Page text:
Bug 1499212 - document that Literal parameters must have a null terminator r=dbaron
authorKarl Tomlinson <karlt+@karlt.net>
Fri, 19 Oct 2018 01:26:21 +0000
changeset 500524 3f6b347621b3ca43e9c54f36b9721fa4c070eda1
parent 500523 9cc9c8d06722b89670910b8d61ee41f884c43e48
child 500525 1728cf8a0da4da103076a9e1ce02c9f5b4eb3d85
push id1864
push userffxbld-merge
push dateMon, 03 Dec 2018 15:51:40 +0000
treeherdermozilla-release@f040763d99ad [default view] [failures only]
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reviewersdbaron
bugs1499212
milestone64.0a1
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Bug 1499212 - document that Literal parameters must have a null terminator r=dbaron A character array initialized with a list of character literals will not necessarily have a trailing null-terminator required for AssignLiteral or trimmed in EqualsLiteral. Depends on D8775 Differential Revision: https://phabricator.services.mozilla.com/D8951
xpcom/string/nsTStringRepr.h
xpcom/string/nsTSubstring.h
--- a/xpcom/string/nsTStringRepr.h
+++ b/xpcom/string/nsTStringRepr.h
@@ -253,19 +253,19 @@ public:
   // length of 'data'.
   bool NS_FASTCALL EqualsASCII(const char* aData, size_type aLen) const;
   // An efficient comparison with ASCII that can be used even
   // for wide strings. Call this version when 'data' is
   // null-terminated.
   bool NS_FASTCALL EqualsASCII(const char* aData) const;
 
   // EqualsLiteral must ONLY be called with an actual literal string, or
-  // a char array *constant* declared without an explicit size.
-  // Do not attempt to use it with a non-constant char array variable.
-  // Use EqualsASCII for that.
+  // a char array *constant* declared without an explicit size and with an
+  // initializer that is a string literal or is otherwise null-terminated.
+  // Use EqualsASCII for other char array variables.
   // (Although this method may happen to produce expected results for other
   // char arrays that have bound one greater than the sequence of interest,
   // such use is discouraged for reasons of readability and maintainability.)
   // The template trick to acquire the array bound at compile time without
   // using a macro is due to Corey Kosak, with much thanks.
   template<int N>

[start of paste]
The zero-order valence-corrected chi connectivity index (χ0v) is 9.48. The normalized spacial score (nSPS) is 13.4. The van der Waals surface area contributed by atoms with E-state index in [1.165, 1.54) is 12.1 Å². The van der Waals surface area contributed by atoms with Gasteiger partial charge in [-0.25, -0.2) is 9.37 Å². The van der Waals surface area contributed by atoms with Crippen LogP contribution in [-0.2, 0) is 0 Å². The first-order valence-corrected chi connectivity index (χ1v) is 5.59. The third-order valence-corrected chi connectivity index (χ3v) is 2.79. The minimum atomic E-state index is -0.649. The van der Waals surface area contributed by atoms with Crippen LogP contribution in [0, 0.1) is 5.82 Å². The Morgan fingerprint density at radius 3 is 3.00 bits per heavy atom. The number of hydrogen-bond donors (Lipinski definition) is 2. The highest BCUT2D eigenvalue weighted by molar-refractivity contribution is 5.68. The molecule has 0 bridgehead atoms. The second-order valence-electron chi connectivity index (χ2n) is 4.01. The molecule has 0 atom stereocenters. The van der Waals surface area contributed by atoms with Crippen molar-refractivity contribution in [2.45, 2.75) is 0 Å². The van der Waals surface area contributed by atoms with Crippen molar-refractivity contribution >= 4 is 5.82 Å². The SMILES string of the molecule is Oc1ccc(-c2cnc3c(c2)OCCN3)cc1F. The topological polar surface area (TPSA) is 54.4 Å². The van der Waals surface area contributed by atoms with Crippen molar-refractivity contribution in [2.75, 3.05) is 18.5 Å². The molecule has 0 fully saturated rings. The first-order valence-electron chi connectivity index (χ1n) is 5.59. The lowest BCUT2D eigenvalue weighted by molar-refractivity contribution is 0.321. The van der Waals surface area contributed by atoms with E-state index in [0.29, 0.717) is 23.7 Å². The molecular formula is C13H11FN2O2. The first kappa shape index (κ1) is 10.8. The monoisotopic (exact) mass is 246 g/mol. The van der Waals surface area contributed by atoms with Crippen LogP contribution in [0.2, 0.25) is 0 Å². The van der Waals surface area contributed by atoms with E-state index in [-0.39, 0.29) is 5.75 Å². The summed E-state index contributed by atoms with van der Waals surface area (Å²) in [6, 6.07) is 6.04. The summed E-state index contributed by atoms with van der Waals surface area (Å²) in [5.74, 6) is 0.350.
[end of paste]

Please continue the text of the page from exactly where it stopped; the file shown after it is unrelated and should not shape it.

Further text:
inline bool EqualsLiteral(const char (&aStr)[N]) const
   {
@@ -277,20 +277,20 @@ public:
   // ASCII/Literal string. The ASCII string is *not* lowercased for
   // you. If you compare to an ASCII or literal string that contains an
   // uppercase character, it is guaranteed to return false. We will
   // throw assertions too.
   bool NS_FASTCALL LowerCaseEqualsASCII(const char* aData,
                                         size_type aLen) const;
   bool NS_FASTCALL LowerCaseEqualsASCII(const char* aData) const;
 
-  // LowerCaseEqualsLiteral must ONLY be called with an actual
-  // literal string, or a char array *constant* declared without an
-  // explicit size.  Do not attempt to use it with a non-constant char array
-  // variable. Use LowerCaseEqualsASCII for that.
+  // LowerCaseEqualsLiteral must ONLY be called with an actual literal string,
+  // or a char array *constant* declared without an explicit size and with an
+  // initializer that is a string literal or is otherwise null-terminated.
+  // Use LowerCaseEqualsASCII for other char array variables.
   // (Although this method may happen to produce expected results for other
   // char arrays that have bound one greater than the sequence of interest,
   // such use is discouraged for reasons of readability and maintainability.)
   template<int N>
   bool LowerCaseEqualsLiteral(const char (&aStr)[N]) const
   {
     return LowerCaseEqualsASCII(aStr, N - 1);
   }
--- a/xpcom/string/nsTSubstring.h
+++ b/xpcom/string/nsTSubstring.h
@@ -469,36 +469,36 @@ public:
                                             const fallible_t& aFallible)
   {
     return AssignASCII(aData,
                        mozilla::AssertedCast<size_type, size_t>(strlen(aData)),
                        aFallible);
   }
 
   // AssignLiteral must ONLY be called with an actual literal string, or
-  // a character array *constant* declared without an explicit size.
-  // Do not attempt to use it with a character array variable that is not
-  // constant or does not have static storage duration. Use Assign or
-  // AssignASCII for those.
+  // a character array *constant* of static storage duration declared
+  // without an explicit size and with an initializer that is a string
+  // literal or is otherwise null-terminated.
+  // Use Assign or AssignASCII for other character array variables.
   //
   // This method does not need a fallible version, because it uses the
   // POD buffer of the literal as the string's buffer without allocating.
   // The literal does not need to be ASCII. If this a 16-bit string, this
   // method takes a u"" literal. (The overload on 16-bit strings that takes
   // a "" literal takes only ASCII.)
   template<int N>
   void AssignLiteral(const char_type (&aStr)[N])
   {
     AssignLiteral(aStr, N - 1);
   }
 
   // AssignLiteral must ONLY be called with an actual literal string, or
-  // a char array *constant* declared without an explicit size.
-  // Do not attempt to use it with a non-constant char array variable.
-  // Use AssignASCII for that.
+  // a char array *constant* declared without an explicit size and with an
+  // initializer that is a string literal or is otherwise null-terminated.
+  // Use AssignASCII for other char array variables.
   //
   // This method takes an 8-bit (ASCII-only!) string that is expanded
   // into a 16-bit string at run time causing a run-time allocation.
   // To avoid the run-time allocation (at the cost of the literal
   // taking twice the size in the binary), use the above overload that
   // takes a u"" string instead. Using the overload that takes a u""
   // literal is generally preferred when working with 16-bit strings.
   //